Statement on the Occasion of International Women’s Day
Dr. Malem Ningthouja
Campaign for Peace & Democracy (Manipur)
This day, that is, 8th March, is an occasion of commemorating significant roles that women had played in the democratic movements for economic, political and social rights. This day is also an occasion of building organisational strength to win the struggle against subjugation, exploitation and inequality. Paradoxically, in Manipur, the regimes that are responsible for subjugation, exploitation and inequality have appropriated this day to attract people with false promises and mislead them into confusion and opportunism. At the same time, several ostentatious public leaders, on this occasion, are organising programmes of gaiety and promoting conspicuous counter-productive bourgeoisie ideals to convey deceptive messages and pretentious prescription of nothing that could qualify emancipation of women in long run.
Women play significant roles in Manipur. ‘Today’, they constitute 49.62% of the population. Their literacy rate stands at 70.26 %. Amongst women 29.80% of them live in urban areas and the rest 70.19% live in rural areas. Amongst the productive forces of Manipur, they constitute 36.9% of main workers; 62.39% of marginal workers; 59.94 % of agricultural labour, and; 77.15% of those who are engaged in household industries. They are considered far more privileged than those women who live in a state of misogynist servitude. But it will be erroneous to support the presumption, that equality prevails in Manipur and women enjoy equal respect and status among themselves or across genders and classes. The fact is, inequality prevails in Manipur and there is domination and exploitation of the weaker, which is applicable at varying degrees to various sections of women and other marginalised sections as well.
Amongst women, the working and toiling women constitute the larger bulk of the aggrieved who are striving hard for economic survival and social security. Many of them are underpaid while working under arduous conditions, without prospects of higher dignity and steady income growth. Many are victims of forced displacement, uprooted by destructive capitalist projects. Pauperised women suffer the most under the exorbitant tax regime that robbed them of their meagre income while their basic necessities are not provided— such as fair income, free healthcare and medicine, allowances [for pregnancy and infant bearing], privacy and recreation facilities at work places, and etcetera. Oppressed women suffer a lot from psychological and physical damages inflicted by state terrorism and breakdown of civilised rule of law. They suffer from deprivation of social security (honourable treatment), which is embodied in the widespread culture of aggression or domination, commodification of body, and exploitation for pleasure. During democratic agitations, working and toiling women are the most vulnerable soft targets of brutal repressions. Physical casualty in repression and relative cease-work and medical expenses added burden to their economic misery.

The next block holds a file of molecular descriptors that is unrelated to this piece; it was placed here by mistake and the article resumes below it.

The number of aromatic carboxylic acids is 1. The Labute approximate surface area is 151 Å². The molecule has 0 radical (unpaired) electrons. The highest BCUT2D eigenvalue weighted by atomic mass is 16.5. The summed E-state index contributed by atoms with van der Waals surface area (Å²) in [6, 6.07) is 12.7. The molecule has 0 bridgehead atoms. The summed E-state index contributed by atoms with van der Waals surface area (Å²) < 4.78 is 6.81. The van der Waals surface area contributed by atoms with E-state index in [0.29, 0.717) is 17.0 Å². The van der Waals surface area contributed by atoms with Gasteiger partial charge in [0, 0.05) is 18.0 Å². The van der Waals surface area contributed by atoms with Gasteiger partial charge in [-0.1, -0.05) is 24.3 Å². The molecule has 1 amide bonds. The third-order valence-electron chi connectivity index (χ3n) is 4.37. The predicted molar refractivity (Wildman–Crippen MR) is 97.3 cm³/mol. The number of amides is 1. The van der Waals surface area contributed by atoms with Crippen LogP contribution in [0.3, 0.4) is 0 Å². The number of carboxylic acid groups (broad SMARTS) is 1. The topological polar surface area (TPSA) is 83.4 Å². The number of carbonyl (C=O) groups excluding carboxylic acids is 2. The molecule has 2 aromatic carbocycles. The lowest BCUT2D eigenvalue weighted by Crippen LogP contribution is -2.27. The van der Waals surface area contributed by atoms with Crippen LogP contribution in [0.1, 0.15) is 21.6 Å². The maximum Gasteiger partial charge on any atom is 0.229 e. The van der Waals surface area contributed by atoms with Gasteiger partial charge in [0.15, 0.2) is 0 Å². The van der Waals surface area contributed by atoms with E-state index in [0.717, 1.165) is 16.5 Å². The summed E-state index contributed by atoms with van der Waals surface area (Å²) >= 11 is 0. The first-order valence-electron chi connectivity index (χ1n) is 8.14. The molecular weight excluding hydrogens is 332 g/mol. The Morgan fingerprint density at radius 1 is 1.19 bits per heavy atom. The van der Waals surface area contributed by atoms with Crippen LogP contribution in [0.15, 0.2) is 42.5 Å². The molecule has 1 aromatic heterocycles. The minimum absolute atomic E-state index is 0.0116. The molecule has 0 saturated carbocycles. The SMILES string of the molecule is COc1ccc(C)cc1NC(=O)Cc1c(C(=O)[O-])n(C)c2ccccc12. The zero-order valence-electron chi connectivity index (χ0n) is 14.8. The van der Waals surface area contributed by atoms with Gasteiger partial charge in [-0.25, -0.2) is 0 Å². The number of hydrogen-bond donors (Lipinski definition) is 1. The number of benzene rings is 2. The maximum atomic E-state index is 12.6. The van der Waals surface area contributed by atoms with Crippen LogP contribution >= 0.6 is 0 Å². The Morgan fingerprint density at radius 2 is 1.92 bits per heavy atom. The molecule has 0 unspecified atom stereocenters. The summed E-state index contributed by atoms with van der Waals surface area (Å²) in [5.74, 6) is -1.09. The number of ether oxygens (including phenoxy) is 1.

In the context of concurrent compulsive circumstances, it is quite natural that women (either individually or collectively) take up either political assertion or legal fight to achieve certain ameliorations within the existing system. They had to fight either for fair wage, fair distribution of government relief and service, proportional representation (quota or reservation) or against specific forms of discriminations, exploitations, crimes and humiliations. These struggles are crucial in ensuring some ad hoc reliefs to some sections. But the underprivileged working and toiling women, who constitute the larger bulk of potential revolutionary class, must not be misled by the deceptive propaganda of ‘women empowerment’ as the ultimate solution to address their economic and social grievances. The system that is founded on the material foundation of inequality cannot ensure them durable justice and equity. Women empowerment propagated by the protagonists of class rule cannot be a substitute for social emancipation prescribed by revolutionaries. Social emancipation is impossible under the conditions of systematic depredation and austerity in consequence of national subjugation that largely perpetuates chauvinism, discrimination, exploitation and suppression.
Working and toiling women of colonial and semi-colonial nations had to form alliance with progressive forces to achieve national liberation as the only precondition of their social emancipation. They had to soldier on struggle to overthrow moribund system; to root out the system that perpetuates deprivation, exploitation, impoverishment, sexual crimes, commodification and humiliation. The struggle must conform to both revolutionary nationalism (local) and internationalism (global), that is, to overthrow imperialist policies of ‘globalisation’ and ‘development’ enforced through a network of co-opted local reactionary regimes to plunder and misrule. The aggrieved and desperate women of Manipur, therefore, must not restrict themselves to individual struggle and gender specific sectarian issues that are being advocated by counter-revolutionary forces to create confusion and disunity. Commemoration of International Women’s Day, while raising the questions of local and individual specificities, had to be connected to larger revolutionary goals. The commemoration had to be revolutionary and international in spirit and action.
Long Live the Struggle for Peace & Democracy!